October 23, 2020

In search of the child lost in war

In an old press photograph, a boy of about eight years, with a characteristic lock of hair, He speaks while smiling barely at some militiamen equipped with weapons, belts and holsters that listen carefully.

The image is the work of the photographer Agustí Centelles and was taken in 1936, at the beginning of the Civil war Spanish, in the town of Siétamo, which had just fallen into the hands of the Republican Army in its failed offensive to take the city of Huesca.

That snapshot years ago, Joaquín Gasca, a photo-documentary filmmaker and curator of the private photographic collection of Octavi Centelles, son of the famous graphic editor. Gasca wants find out, at all costs, who is that child expression a little sad and what has become of him. “We don’t know anything about that kid, not even his name,” Gasca emphasizes.

Now, 84 years after the moment captured forever in that black and white photograph, the photodocumentalist has contacted the Siétamo City Council and entities memorialistsde Huesca to help him identify the minor.

The photo has been distributed, via WhatsApp, among all the residents of Siétamo, says José Luis Usé, mayor of the town. “It has been sent to the children of people who are 90 years old and over and who, when the war broke out, were also children “. It is a small group of people, “only five or six”, in a town of 800 inhabitants. But they may hold the key, perhaps the starting point for a successful search.

And there have been advances. On the one hand, “a nonagenarian neighbor has advanced a possible name “. Furthermore, it has been found that the same child “featured in another newspaper photo a year later, during a visit by the President of the Generalitat, Lluís Companys, at the head of Aragon “, explains Gasca.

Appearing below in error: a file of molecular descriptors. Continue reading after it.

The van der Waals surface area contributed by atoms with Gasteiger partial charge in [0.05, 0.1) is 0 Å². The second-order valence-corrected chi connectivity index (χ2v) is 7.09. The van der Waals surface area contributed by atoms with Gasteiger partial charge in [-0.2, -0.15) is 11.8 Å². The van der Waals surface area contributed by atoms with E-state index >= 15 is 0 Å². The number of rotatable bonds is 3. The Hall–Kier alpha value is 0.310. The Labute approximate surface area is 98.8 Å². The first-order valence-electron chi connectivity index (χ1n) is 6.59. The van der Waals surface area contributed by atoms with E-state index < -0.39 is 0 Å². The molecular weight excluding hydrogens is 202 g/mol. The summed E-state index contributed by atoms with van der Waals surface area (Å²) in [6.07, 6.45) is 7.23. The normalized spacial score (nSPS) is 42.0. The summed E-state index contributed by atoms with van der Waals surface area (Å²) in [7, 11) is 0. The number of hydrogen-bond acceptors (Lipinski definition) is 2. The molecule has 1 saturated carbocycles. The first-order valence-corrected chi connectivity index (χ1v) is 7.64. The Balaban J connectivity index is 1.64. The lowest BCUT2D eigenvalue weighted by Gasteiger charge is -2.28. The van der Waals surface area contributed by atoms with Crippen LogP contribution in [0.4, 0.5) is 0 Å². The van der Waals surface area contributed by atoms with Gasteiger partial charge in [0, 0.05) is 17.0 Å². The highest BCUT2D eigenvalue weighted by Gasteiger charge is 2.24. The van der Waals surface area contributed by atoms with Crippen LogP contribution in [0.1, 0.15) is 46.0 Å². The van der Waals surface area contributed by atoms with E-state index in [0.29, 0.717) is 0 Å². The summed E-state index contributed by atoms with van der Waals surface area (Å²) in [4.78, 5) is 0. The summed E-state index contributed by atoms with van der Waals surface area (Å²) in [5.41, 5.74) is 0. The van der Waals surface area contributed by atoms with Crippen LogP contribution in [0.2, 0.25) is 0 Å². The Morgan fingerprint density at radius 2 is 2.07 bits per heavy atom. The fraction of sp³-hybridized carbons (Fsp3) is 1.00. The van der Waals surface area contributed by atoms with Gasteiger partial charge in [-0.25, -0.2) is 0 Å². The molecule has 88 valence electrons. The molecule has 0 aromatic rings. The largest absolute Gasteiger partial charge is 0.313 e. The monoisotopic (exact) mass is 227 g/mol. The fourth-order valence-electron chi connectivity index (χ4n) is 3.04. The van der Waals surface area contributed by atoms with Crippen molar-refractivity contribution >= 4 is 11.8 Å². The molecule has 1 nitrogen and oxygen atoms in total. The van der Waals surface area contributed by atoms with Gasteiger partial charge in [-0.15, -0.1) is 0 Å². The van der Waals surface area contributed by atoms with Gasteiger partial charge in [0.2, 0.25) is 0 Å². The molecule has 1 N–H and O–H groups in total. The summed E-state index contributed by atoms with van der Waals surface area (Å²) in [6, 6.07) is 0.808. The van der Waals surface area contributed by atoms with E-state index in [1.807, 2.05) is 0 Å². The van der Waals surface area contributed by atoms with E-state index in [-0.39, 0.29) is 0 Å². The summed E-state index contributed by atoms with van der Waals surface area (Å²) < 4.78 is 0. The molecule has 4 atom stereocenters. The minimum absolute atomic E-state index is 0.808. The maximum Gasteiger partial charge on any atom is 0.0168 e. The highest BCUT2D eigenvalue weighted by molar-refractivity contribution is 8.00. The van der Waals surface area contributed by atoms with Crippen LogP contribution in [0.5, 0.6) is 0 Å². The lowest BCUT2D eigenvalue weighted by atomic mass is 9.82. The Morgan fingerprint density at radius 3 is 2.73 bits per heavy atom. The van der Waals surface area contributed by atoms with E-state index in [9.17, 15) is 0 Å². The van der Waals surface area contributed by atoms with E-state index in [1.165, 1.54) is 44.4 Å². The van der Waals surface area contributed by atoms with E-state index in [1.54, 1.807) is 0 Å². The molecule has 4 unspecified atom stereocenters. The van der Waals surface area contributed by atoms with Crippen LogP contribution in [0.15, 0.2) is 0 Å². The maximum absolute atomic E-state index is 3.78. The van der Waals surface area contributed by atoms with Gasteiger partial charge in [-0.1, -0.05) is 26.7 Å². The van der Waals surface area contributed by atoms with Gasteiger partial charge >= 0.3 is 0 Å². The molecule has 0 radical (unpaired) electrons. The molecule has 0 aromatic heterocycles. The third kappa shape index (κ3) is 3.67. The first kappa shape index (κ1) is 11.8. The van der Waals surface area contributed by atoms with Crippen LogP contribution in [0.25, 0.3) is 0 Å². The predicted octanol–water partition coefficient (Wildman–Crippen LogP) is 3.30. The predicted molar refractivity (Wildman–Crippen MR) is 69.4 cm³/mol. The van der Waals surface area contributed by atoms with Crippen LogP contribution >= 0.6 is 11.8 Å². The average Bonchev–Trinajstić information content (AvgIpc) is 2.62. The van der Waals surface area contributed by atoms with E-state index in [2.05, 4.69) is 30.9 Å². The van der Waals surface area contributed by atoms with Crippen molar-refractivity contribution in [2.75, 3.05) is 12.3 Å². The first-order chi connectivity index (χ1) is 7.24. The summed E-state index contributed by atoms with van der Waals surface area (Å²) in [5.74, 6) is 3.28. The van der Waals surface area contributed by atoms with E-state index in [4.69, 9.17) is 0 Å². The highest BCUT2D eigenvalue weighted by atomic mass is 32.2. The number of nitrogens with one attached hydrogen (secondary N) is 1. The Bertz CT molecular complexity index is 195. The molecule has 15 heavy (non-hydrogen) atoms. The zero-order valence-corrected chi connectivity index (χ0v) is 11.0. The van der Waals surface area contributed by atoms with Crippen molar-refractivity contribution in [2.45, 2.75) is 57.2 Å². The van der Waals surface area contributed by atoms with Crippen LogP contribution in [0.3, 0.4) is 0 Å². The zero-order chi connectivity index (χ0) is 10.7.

Is excited. Already in 2013 he launched another investigation to try to reach that little boy, which, in the case of remaining alive, would be more than 90 years old today. But that attempt came to nothing and now Gasca senses that, finally, he has found a good clue.

For him, the photograph in question has enormous and multiple value. “It is not only a historical document on the Civil War, it is also and above all the reflection of a personal tragedy,” he says.

That child, whoever he is, is alive or dead, he had just lost his whole family. His parents and his six brothers had been shot by the troops of the rebels after one of the fierce combats that were fought around Siétamo at the beginning of the fight.

Doubly beaten

In fact, when the image was published for the first time in the newspaper Now, within a chronicle signed by José Quílez Vicente, the caption explained to readers that the boy in the picture was telling the militiamen what had happened to his family.

Siétamo, a step away from Huesca, changed hands several times during the offensive and its inhabitants suffered in their flesh the atrocities of the war. Some were beaten by the rebels, others by the Republicans. So the conflict, according to the way each family experienced it, divided the population into two camps, as happened in all the towns and cities of Spain.